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Meridian signs a variation to its electricity agreement

Meridian Energy signs a variation to its electricity agreement with the smelter owner

3 August 2015 Meridian Energy has signed a variation to the existing Electricity Agreement with New Zealand Aluminium Smelters Ltd (NZAS) following extended negotiations.

“It has been a complex and demanding negotiation, but this is a good outcome for Meridian,” said Meridian Chief Executive Mark Binns.

NZAS did have the right to terminate the existing contract today with effect from 1 January 2017, but by signing this variation, this right has been waived. The variation commits Meridian to cover the full 572 MW currently used at the smelter from 1 January 2017 at more competitive rates for the smelter than would have applied if NZAS chose to rely on the previous arrangement for the full 572 MW.

“This variation will give the smelter the flexibility to operate at current production levels for the full contract period should it want to and provide Meridian with an improved overall price for its electricity.

Although the smelter already had the option of a contractual volume of 572 MW from 1 January 2017 prior to this amendment, pricing had meant NZAS was incentivised to reduce to 400 MW from that date,” said Mr Binns.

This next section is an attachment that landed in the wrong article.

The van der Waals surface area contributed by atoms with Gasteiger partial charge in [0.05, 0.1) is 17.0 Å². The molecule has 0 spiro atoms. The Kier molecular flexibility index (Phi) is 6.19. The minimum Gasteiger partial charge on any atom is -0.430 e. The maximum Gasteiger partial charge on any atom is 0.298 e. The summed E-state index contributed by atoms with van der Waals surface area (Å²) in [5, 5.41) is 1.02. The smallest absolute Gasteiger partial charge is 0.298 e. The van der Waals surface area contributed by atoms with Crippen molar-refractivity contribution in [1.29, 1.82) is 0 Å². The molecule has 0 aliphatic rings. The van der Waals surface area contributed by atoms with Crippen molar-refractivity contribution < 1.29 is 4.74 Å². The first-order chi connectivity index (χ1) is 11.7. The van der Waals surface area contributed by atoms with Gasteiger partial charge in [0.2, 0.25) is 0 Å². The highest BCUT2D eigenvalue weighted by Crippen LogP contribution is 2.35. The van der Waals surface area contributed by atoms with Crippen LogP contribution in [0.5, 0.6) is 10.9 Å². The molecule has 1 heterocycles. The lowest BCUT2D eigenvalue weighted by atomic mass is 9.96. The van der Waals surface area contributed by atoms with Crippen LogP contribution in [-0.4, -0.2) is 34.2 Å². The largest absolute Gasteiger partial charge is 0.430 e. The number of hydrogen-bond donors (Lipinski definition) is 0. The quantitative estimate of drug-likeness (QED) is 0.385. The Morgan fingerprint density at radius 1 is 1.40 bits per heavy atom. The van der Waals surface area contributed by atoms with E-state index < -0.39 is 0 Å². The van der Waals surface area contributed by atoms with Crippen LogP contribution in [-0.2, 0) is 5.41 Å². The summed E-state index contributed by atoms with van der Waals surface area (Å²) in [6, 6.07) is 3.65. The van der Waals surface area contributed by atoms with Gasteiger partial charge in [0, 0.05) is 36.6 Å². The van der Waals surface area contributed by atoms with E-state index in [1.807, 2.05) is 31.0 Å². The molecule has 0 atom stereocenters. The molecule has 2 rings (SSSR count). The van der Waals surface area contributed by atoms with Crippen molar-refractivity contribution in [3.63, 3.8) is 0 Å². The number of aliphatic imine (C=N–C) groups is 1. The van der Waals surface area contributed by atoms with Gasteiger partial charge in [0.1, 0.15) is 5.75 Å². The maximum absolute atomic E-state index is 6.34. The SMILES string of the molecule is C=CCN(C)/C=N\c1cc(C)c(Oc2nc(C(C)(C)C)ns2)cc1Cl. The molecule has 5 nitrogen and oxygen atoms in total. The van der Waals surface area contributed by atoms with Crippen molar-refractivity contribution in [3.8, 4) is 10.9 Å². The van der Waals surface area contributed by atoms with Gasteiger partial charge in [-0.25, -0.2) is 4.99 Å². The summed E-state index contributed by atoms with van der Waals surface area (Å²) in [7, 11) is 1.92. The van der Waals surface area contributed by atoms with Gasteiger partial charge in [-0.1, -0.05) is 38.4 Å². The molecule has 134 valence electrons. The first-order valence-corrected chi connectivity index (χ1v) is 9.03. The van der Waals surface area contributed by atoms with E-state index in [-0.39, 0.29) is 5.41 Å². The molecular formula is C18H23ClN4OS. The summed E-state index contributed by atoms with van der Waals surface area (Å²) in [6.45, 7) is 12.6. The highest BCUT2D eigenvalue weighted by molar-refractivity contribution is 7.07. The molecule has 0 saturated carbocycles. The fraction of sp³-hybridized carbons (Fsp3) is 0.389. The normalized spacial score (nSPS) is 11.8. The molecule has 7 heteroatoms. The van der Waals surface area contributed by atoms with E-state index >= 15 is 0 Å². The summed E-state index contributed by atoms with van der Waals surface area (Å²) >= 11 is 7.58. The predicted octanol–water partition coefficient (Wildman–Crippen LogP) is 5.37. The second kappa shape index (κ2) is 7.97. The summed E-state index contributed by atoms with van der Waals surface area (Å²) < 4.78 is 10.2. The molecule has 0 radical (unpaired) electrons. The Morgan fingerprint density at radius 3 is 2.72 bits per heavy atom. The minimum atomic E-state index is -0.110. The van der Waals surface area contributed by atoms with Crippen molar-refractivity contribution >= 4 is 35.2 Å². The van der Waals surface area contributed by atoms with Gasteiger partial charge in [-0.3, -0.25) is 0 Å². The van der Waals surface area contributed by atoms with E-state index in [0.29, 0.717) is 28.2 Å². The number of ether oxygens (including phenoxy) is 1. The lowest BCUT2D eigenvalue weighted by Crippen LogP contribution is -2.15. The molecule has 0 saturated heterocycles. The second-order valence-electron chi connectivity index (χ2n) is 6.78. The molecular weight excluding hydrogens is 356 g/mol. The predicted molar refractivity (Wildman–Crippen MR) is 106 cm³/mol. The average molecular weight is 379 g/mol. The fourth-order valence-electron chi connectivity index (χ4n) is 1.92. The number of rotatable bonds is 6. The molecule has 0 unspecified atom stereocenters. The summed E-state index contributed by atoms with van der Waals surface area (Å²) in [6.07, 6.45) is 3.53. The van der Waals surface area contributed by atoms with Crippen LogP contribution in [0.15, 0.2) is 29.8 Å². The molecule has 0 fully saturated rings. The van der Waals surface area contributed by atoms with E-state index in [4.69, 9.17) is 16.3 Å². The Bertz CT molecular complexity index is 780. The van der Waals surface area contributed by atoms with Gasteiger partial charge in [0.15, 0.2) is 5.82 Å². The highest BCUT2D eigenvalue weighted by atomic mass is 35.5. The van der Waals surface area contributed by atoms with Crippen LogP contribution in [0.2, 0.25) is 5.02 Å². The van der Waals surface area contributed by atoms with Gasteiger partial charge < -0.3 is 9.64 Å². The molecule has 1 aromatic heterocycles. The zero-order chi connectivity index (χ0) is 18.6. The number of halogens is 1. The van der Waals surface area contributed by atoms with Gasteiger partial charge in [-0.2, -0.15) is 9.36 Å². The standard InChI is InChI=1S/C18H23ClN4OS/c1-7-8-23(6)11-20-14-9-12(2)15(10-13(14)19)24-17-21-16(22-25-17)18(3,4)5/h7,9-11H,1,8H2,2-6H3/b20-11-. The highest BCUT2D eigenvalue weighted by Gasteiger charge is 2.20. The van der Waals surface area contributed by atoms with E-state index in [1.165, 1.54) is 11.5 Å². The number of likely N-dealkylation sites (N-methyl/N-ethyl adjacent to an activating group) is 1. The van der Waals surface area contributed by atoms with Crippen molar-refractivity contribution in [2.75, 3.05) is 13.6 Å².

“Meridian has always been clear that the contract structure entered into in 2013 was intended to incentivise NZAS to obtain 172 MW from other generators and allow Meridian to achieve market prices for this volume, which would be released from the contract.

Meridian’s view was that it was in the interest of other generators to provide that cover to NZAS. While Meridian is disappointed NZAS was unable to reach an agreement with other parties, it believes the new arrangement provides pricing for the 172 MW that is more in line with market expectations,” said Mark Binns.

Meridian and NZAS had agreed to an extension of the termination right from 1 July to 3 August, when it was clear that negotiations between NZAS and other generators were not going to be completed by 1 July.

“While other generators have differing views as to the impact of a smelter exit on their competitive position, Meridian has been able to gain sufficient support from some parties to warrant it covering this extra volume from 2017,” said Mr Binns.

Meridian is committed to cover Tiwai Point’s electricity usage at current production levels through to 2030, but NZAS retains all its termination rights from the 2013 round of negotiations, which includes a 12 month notice of termination that can be given any time from 1 January 2017.

ENDS

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